When exploring the possibility of filing for divorce in Indiana, one primary consideration is the way in which courts divvy up property accrued during the marriage.
The courts have established that the goal is equitable distribution, which some mistake to mean “equal distribution.” This is not so. Hammond divorce attorneys want to stress that “equitable” is usually taken to mean “what’s fair under the circumstances.”
That means the family law judge is going to look at the length of the marriage, your contributions to the marriage, your careers, whether you have children, whether there are any special situations that must be considered. Rarely if ever does it mean a 50-50 split. The truth is that distribution of assets is typically one of the most complex matters before a divorce court. Having an experienced lawyer by your side makes a difference.
Recently, the Indiana Court of Appeals weighed a husband’s appeal of the family court’s ruling on division of assets in In re the marriage of Schlotterback v. Schlotterback. Specifically, the claimant appealed the lower court’s denial of a Motion to Correct Error related to the division of the marital estate, as well as the granting of his ex-wife’s Motion to Correct Error on the issue of uninsured medical expenses relating to the pair’s children.
According to court records, the pair married in 1990. The marriage lasted 21 years, until the wife filed for divorce in the fall of 2011.
In distributing assets, the court had a lot to sort, especially considering the pair had three minor children. The court determined the total amount of the marital estate was about $425,000. The court awarded $374,000 of that to the husband, in the form of the parties’ previously-shared residence, 50 percent of his annuity account, 50 percent of a retirement account and 100 percent of a life insurance account. It then awarded the wife assets totaling $51,000, including the remaining 50 percent of both his retirement and annuity accounts. She was also ordered to pay some $37,000 in debts.
Seems unjust, right?
The court may have varying reasons for determining such an arrangement. However, in this case, it didn’t stop there. In order to “equalize the property settlement,” the trial court ordered the husband to pay the wife $162,000. This was to be paid directly from certain accounts held by the husband.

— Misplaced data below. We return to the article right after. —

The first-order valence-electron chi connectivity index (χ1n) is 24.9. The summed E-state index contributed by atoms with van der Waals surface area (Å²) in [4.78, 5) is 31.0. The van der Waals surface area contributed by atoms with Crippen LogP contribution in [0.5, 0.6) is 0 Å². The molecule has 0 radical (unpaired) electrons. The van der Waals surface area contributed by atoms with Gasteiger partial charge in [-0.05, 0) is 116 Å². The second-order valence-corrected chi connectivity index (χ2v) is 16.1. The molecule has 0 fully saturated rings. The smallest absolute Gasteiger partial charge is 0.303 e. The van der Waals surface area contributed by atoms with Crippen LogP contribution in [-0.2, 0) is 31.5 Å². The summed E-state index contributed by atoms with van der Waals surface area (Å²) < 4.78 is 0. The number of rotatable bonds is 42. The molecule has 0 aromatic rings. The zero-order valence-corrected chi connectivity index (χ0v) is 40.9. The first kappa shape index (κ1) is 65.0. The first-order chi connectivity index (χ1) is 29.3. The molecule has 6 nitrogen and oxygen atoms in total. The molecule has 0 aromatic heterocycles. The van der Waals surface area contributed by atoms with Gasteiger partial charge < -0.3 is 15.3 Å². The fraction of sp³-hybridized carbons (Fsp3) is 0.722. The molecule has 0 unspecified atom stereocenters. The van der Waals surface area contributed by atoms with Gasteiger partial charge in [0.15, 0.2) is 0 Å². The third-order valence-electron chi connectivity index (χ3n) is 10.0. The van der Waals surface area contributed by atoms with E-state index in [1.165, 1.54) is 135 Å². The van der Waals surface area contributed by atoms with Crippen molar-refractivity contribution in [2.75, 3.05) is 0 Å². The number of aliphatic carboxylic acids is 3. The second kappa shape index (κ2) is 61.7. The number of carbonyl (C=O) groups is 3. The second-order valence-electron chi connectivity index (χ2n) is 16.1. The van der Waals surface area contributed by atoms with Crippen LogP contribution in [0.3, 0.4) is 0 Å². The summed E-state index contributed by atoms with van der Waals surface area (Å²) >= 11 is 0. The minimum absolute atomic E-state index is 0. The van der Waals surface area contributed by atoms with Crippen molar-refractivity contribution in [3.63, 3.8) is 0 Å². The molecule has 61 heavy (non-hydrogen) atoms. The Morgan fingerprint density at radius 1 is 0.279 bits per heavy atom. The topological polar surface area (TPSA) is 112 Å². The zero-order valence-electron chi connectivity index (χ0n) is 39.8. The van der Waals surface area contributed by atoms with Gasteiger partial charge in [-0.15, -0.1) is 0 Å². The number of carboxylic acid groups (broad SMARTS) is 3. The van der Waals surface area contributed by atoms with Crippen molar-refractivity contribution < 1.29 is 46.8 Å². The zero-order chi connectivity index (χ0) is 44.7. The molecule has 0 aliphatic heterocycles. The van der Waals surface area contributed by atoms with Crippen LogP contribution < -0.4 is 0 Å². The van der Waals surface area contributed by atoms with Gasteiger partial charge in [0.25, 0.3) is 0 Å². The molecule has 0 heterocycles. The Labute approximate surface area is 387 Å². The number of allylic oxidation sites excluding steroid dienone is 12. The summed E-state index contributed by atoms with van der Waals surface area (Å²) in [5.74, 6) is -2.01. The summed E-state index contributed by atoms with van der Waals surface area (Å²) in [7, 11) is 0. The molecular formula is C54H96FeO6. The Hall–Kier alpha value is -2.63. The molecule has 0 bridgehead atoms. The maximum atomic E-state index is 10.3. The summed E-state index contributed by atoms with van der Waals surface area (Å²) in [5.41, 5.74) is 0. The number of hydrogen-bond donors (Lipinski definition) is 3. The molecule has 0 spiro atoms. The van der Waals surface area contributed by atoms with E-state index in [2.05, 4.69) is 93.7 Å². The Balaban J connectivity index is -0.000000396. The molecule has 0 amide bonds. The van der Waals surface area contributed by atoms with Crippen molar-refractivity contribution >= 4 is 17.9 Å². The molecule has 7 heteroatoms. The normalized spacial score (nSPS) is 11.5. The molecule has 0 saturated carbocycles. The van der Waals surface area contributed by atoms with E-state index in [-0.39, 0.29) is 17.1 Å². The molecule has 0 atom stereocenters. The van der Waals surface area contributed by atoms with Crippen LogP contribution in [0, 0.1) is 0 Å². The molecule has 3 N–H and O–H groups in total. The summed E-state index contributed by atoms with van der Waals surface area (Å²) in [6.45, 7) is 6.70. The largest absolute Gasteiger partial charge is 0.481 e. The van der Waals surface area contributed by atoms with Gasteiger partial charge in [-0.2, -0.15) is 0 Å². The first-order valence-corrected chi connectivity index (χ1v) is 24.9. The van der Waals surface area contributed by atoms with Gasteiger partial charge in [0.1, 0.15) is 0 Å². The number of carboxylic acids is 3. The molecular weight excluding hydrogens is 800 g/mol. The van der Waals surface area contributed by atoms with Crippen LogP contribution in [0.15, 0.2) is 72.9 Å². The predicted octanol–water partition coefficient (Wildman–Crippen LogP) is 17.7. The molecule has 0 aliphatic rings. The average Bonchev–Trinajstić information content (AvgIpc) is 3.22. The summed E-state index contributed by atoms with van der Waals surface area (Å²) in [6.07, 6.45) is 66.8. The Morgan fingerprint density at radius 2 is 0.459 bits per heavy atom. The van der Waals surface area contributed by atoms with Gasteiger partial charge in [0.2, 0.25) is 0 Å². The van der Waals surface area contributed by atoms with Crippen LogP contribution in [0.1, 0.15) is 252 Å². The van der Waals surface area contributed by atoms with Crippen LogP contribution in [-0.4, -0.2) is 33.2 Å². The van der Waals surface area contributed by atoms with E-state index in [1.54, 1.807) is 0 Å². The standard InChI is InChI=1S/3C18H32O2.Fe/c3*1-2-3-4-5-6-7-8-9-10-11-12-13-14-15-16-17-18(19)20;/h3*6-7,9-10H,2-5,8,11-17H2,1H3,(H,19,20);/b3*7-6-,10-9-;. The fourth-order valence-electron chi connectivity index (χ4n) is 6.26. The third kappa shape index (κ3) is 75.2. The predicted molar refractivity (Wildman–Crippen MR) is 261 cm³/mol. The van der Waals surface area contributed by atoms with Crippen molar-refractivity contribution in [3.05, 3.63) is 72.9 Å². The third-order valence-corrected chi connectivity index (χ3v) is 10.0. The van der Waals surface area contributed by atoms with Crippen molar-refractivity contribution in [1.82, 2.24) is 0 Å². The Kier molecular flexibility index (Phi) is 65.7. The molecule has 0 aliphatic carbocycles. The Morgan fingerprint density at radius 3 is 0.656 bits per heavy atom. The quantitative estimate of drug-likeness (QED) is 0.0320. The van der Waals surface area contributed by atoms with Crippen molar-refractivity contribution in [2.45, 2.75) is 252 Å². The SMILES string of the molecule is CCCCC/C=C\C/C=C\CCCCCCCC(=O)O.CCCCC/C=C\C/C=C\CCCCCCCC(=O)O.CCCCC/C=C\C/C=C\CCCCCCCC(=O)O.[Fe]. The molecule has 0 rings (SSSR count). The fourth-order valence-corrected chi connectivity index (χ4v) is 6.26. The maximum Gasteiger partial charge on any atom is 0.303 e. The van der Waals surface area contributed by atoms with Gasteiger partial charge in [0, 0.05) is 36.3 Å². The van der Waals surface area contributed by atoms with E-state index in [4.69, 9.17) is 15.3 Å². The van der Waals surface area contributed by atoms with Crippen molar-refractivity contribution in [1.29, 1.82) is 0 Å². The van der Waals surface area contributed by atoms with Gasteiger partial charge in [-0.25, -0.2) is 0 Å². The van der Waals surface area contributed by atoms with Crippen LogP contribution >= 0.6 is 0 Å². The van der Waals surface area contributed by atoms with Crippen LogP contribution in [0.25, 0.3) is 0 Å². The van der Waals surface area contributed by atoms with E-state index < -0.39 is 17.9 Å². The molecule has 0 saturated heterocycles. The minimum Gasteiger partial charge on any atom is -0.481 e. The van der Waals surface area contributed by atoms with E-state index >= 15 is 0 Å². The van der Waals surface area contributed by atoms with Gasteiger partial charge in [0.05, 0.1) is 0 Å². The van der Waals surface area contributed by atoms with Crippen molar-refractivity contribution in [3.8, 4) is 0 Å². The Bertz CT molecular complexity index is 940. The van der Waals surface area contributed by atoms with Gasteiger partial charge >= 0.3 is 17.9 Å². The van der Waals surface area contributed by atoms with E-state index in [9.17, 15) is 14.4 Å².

Finally at issue was the uninsured medical expenses the two shared for their kids. The court ordered that the wife was to pay the first $1,400 each year for uninsured medical expenses. After that, the husband was to pick up the tab for 86 percent of any subsequent expenses, with the wife responsible for the remaining 14 percent. This was based on a provision agreement the pair had reached at the beginning of their separation, prior to their divorce.
The mother later filed a motion to enforce the court order – specifically alleging he owed her $4,200. The husband indicated the order wasn’t retroactive, so he shouldn’t have to pay the outstanding balance.
While the trial court initially denied her request, saying she hadn’t presented the evidence at the final hearing, that ruling was later reversed when she showed $3,300 of those expenses were incurred between the final hearing and the time the final order was executed. The trial court agreed to have the husband pay 86 percent of that amount.
The husband later appealed, saying the $162,000 he paid should cover all of his obligations to his ex, and he should not have to be responsible for paying additional uninsured medical expenses for the children.
The court disagreed, affirming the earlier order.
As this case underscores, division of property in a marriage – particularly one that is long-term and involves minor children – can be complex. To ensure your interests are upheld, contact an attorney with experience.
Indiana Family Law Attorney Burton A. Padove handles divorce and child custody matters throughout northern Indiana, including Gary and Hammond. Call Toll Free 877-446-5294.
In re the marriage of Schlotterback v. Schlotterback, May 30, 2014, Indiana Court of Appeals
More Blog Entries:
Bifurcated Divorce in Indiana Can be Beneficial, May 9, 2014, Hammond Divorce Lawyer Blog